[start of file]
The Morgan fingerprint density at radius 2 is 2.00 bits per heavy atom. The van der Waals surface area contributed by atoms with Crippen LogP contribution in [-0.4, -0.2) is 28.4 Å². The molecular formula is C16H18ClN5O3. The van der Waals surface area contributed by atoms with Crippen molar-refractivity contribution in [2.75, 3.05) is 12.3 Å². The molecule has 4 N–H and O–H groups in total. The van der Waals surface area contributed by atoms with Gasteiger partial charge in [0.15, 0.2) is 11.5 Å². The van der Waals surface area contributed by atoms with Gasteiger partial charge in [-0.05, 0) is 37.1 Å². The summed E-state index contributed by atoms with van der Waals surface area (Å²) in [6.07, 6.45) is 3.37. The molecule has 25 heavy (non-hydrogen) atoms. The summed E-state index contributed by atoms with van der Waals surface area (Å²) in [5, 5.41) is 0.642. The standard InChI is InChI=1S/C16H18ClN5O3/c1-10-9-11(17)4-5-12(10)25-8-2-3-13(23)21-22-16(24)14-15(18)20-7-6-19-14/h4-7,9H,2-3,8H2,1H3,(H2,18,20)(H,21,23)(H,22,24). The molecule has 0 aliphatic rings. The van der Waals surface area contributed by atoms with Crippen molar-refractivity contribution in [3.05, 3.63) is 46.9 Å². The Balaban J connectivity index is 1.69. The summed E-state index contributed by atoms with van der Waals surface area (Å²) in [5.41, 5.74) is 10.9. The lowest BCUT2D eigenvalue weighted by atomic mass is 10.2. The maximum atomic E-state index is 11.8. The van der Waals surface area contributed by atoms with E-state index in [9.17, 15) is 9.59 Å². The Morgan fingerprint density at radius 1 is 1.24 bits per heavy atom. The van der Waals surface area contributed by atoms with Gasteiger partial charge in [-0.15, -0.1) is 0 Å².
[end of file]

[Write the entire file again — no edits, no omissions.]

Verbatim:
The Morgan fingerprint density at radius 2 is 2.00 bits per heavy atom. The van der Waals surface area contributed by atoms with Crippen LogP contribution in [-0.4, -0.2) is 28.4 Å². The molecular formula is C16H18ClN5O3. The van der Waals surface area contributed by atoms with Crippen molar-refractivity contribution in [2.75, 3.05) is 12.3 Å². The molecule has 4 N–H and O–H groups in total. The van der Waals surface area contributed by atoms with Gasteiger partial charge in [0.15, 0.2) is 11.5 Å². The van der Waals surface area contributed by atoms with Gasteiger partial charge in [-0.05, 0) is 37.1 Å². The summed E-state index contributed by atoms with van der Waals surface area (Å²) in [6.07, 6.45) is 3.37. The molecule has 25 heavy (non-hydrogen) atoms. The summed E-state index contributed by atoms with van der Waals surface area (Å²) in [5, 5.41) is 0.642. The standard InChI is InChI=1S/C16H18ClN5O3/c1-10-9-11(17)4-5-12(10)25-8-2-3-13(23)21-22-16(24)14-15(18)20-7-6-19-14/h4-7,9H,2-3,8H2,1H3,(H2,18,20)(H,21,23)(H,22,24). The molecule has 0 aliphatic rings. The van der Waals surface area contributed by atoms with Crippen molar-refractivity contribution in [3.05, 3.63) is 46.9 Å². The Balaban J connectivity index is 1.69. The summed E-state index contributed by atoms with van der Waals surface area (Å²) in [5.41, 5.74) is 10.9. The lowest BCUT2D eigenvalue weighted by atomic mass is 10.2. The maximum atomic E-state index is 11.8. The van der Waals surface area contributed by atoms with E-state index in [9.17, 15) is 9.59 Å². The Morgan fingerprint density at radius 1 is 1.24 bits per heavy atom. The van der Waals surface area contributed by atoms with Gasteiger partial charge in [-0.15, -0.1) is 0 Å².